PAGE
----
Article 99

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Article 99
Article ninety nine poster.jpg
Theatrical Release Poster
Directed by Howard Deutch
Written by Ron Cutler
Starring Ray Liotta
Kiefer Sutherland
Forest Whitaker
Lea Thompson
John Mahoney
John C. McGinley
Keith David
Kathy Baker
Distributed by Orion Pictures
Release dates March 13, 1992
(U.S.A.)
Country United States
Language English
Box office $6,375,979 (US)[1]

Article 99 is a 1992 American dramatic film written by Ron Cutler and directed by Howard Deutch. It was produced by Orion Pictures and starred Kiefer Sutherland, Ray Liotta, Forest Whitaker, John C. McGinley, Rutanya Alda and Lea Thompson. The soundtrack was composed by Danny Elfman.

Plot[edit]

When Dr. Peter Morgan (Sutherland) begins his medical internship at a Veteran's Administration hospital, he expects to breeze through on his way to a cushy practice. Instead, he's thrust into a bizarre bureaucratic maze where the health of patients is secondary to politics. And the temperature really rises when he teams up with some freewheeling physicians, led by Dr. Richard Sturgess (Liotta), who think they've learned how to break the rules-and save lives-without getting caught.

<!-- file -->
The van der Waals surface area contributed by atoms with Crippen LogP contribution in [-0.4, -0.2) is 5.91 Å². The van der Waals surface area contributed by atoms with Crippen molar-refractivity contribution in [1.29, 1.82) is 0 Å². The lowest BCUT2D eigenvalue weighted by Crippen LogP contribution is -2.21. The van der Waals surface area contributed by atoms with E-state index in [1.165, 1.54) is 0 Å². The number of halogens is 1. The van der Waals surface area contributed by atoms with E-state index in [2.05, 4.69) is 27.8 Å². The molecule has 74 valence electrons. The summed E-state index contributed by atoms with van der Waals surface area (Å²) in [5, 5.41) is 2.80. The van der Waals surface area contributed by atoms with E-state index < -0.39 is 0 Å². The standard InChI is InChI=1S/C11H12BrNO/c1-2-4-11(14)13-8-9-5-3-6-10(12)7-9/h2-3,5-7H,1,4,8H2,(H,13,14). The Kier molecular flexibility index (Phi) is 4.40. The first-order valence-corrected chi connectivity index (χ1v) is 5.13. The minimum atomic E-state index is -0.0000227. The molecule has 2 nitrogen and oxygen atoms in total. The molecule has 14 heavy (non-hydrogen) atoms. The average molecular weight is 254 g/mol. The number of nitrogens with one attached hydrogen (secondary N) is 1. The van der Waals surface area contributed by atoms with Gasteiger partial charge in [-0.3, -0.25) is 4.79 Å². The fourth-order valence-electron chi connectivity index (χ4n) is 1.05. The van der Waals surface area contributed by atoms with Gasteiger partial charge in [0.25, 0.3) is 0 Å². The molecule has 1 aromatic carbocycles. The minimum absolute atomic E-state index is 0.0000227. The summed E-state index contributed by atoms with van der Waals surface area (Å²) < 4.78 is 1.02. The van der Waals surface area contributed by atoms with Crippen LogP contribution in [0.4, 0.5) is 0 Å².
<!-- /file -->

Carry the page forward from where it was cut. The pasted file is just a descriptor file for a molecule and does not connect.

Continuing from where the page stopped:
Title[edit]

The film's title supposedly refers to a legal loophole, which states that unless his illness/injury is related to military service, a veteran is not eligible for VA hospital benefits.[2]

Production[edit]

The movie was filmed in Kansas City, Missouri. Many downtown landmarks can be seen in the introduction to the movie and throughout, including the Liberty Memorial. The hospital that was used in the film was known as St. Mary's Hospital that sat across the street from Liberty Memorial in Kansas City. The former hospital is now[when?] gone and now a Federal Reserve Bank occupies the land where the hospital once sat.

Reception[edit]

Article 99 earned $2.46 million ($4.14 million in today's terms) in its opening weekend (March 13, 1992), screening in 1,262 theaters, and ranking it as the number 6 film of that weekend. It earned a total domestic gross of $6.38 million ($10.7 million in today's terms).[1]

"Article 99" has received mixed reviews, currently holding a 46% "rotten" rating on rotten tomatoes based on 13 reviews.

See also[edit]

References[edit]

  1. ^ a b "Article 99 (1992)". Box Office Mojo. IMDB. Retrieved 7 August 2011. 
  2. ^ http://www.screenarchives.com/title_detail.cfm?ID=1792

External links[edit]